It wasn't really a film about code breaking, it was a film about social attitudes to homosexuality. A few of the facts were altered within the bounds of dramatic licence: Turing, for example, started working on the Enigma machine before the war and not after.

Hugh Whitemore's portrayal of the controlling nature of the government was good. Because, interestingly, during the actual war itself - when the secret was so precious - there wasn't very much control at all. It was only afterwards, as the Cold War intensified, that they began to become much more paranoid. There's no doubt that they were terribly worried about Turing, Burgess and MacLean, because Turing knew more secrets than the government did. You have to bear in mind that he didn't only work on codes: he developed a computer and he developed the trans-Atlantic scrambler that Churchill and Roosevelt used. He knew everything, really.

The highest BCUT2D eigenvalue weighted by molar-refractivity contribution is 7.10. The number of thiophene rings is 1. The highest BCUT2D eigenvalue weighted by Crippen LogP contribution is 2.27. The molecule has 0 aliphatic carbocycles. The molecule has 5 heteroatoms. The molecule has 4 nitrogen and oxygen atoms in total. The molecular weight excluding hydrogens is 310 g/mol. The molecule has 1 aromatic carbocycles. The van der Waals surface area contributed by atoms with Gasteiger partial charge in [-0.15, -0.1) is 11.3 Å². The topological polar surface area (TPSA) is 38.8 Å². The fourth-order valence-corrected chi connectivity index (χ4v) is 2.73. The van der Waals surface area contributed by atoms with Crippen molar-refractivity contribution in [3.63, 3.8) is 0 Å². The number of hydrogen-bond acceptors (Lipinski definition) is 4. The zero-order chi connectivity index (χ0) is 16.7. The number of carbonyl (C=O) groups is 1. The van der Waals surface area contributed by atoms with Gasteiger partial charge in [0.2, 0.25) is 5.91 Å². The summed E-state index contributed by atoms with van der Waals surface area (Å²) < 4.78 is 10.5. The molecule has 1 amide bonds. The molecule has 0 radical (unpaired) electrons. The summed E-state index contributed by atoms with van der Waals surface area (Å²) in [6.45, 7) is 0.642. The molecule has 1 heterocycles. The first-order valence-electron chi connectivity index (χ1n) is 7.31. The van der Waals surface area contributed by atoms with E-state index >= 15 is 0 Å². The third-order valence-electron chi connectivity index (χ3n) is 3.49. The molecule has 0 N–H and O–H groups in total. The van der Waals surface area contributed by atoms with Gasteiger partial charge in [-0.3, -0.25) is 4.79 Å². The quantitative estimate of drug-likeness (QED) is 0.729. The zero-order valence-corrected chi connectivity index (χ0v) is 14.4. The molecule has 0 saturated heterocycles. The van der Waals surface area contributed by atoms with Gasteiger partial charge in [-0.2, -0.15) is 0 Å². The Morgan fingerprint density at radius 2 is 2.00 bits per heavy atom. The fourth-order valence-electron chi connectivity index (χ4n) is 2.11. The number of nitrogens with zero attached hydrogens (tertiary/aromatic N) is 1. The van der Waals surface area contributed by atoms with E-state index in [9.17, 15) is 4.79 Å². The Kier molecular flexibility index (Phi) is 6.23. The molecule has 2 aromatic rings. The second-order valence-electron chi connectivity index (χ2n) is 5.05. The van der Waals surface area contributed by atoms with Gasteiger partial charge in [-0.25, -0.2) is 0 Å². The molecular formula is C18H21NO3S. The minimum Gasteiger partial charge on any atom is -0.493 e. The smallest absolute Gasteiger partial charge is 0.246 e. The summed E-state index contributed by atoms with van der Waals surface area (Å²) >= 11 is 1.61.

I think Whitemore wrote Turing very well. But it has to be said that, despite Derek Jacobi being a brilliant actor, in 1939 Turing was 27 and only in his early forties when he died; Derek Jacobi is now 58. There was a scene when Turing's been out running - he was a fantastically good cross-country runner - and there was old Jacobi puffing away. He spoke like an old man, he moved like an old man: you didn't get any sense of a rather shy, gauche young man of that generation.

I met Turing's girlfriend, to whom he was engaged for a time, who drew me a plan of where they all worked. She went on after the war to work in codes and didn't leave GCHQ until the 1980s. There's still a lot of secrecy - she was still very careful about what she would and wouldn't say.

Robert Harris wrote the bestselling novels 'Fatherland' and 'Enigma'.